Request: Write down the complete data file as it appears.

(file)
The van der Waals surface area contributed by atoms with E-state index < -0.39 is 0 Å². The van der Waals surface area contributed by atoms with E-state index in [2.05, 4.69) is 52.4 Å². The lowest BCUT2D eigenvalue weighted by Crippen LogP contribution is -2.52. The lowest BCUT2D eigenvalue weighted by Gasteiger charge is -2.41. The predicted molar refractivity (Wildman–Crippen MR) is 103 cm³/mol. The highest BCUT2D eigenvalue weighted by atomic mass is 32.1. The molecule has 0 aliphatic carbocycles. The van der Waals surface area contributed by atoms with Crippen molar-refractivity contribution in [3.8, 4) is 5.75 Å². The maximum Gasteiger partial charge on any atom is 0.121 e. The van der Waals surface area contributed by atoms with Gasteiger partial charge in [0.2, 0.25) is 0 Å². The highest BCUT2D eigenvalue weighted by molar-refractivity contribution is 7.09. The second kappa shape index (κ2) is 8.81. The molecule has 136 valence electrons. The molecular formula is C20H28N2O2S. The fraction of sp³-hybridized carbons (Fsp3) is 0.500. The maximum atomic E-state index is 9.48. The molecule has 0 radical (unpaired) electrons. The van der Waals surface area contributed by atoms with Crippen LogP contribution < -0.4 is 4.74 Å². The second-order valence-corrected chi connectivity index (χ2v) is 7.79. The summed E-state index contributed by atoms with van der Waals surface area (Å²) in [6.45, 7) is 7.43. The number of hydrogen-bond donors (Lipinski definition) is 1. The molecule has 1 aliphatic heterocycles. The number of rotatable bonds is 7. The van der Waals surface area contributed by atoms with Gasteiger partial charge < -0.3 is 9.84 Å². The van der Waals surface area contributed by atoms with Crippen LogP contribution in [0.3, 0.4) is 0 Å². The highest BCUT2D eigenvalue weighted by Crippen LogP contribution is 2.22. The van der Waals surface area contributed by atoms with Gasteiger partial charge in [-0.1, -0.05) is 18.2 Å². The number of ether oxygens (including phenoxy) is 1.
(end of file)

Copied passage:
The van der Waals surface area contributed by atoms with E-state index < -0.39 is 0 Å². The van der Waals surface area contributed by atoms with E-state index in [2.05, 4.69) is 52.4 Å². The lowest BCUT2D eigenvalue weighted by Crippen LogP contribution is -2.52. The lowest BCUT2D eigenvalue weighted by Gasteiger charge is -2.41. The predicted molar refractivity (Wildman–Crippen MR) is 103 cm³/mol. The highest BCUT2D eigenvalue weighted by atomic mass is 32.1. The molecule has 0 aliphatic carbocycles. The van der Waals surface area contributed by atoms with Crippen molar-refractivity contribution in [3.8, 4) is 5.75 Å². The maximum Gasteiger partial charge on any atom is 0.121 e. The van der Waals surface area contributed by atoms with Gasteiger partial charge in [0.2, 0.25) is 0 Å². The highest BCUT2D eigenvalue weighted by molar-refractivity contribution is 7.09. The second kappa shape index (κ2) is 8.81. The molecule has 136 valence electrons. The molecular formula is C20H28N2O2S. The fraction of sp³-hybridized carbons (Fsp3) is 0.500. The maximum atomic E-state index is 9.48. The molecule has 0 radical (unpaired) electrons. The van der Waals surface area contributed by atoms with Crippen LogP contribution < -0.4 is 4.74 Å². The second-order valence-corrected chi connectivity index (χ2v) is 7.79. The summed E-state index contributed by atoms with van der Waals surface area (Å²) in [6.45, 7) is 7.43. The number of hydrogen-bond donors (Lipinski definition) is 1. The molecule has 1 aliphatic heterocycles. The number of rotatable bonds is 7. The van der Waals surface area contributed by atoms with Gasteiger partial charge < -0.3 is 9.84 Å². The van der Waals surface area contributed by atoms with Crippen LogP contribution in [0.3, 0.4) is 0 Å². The highest BCUT2D eigenvalue weighted by Crippen LogP contribution is 2.22. The van der Waals surface area contributed by atoms with Gasteiger partial charge in [-0.1, -0.05) is 18.2 Å². The number of ether oxygens (including phenoxy) is 1.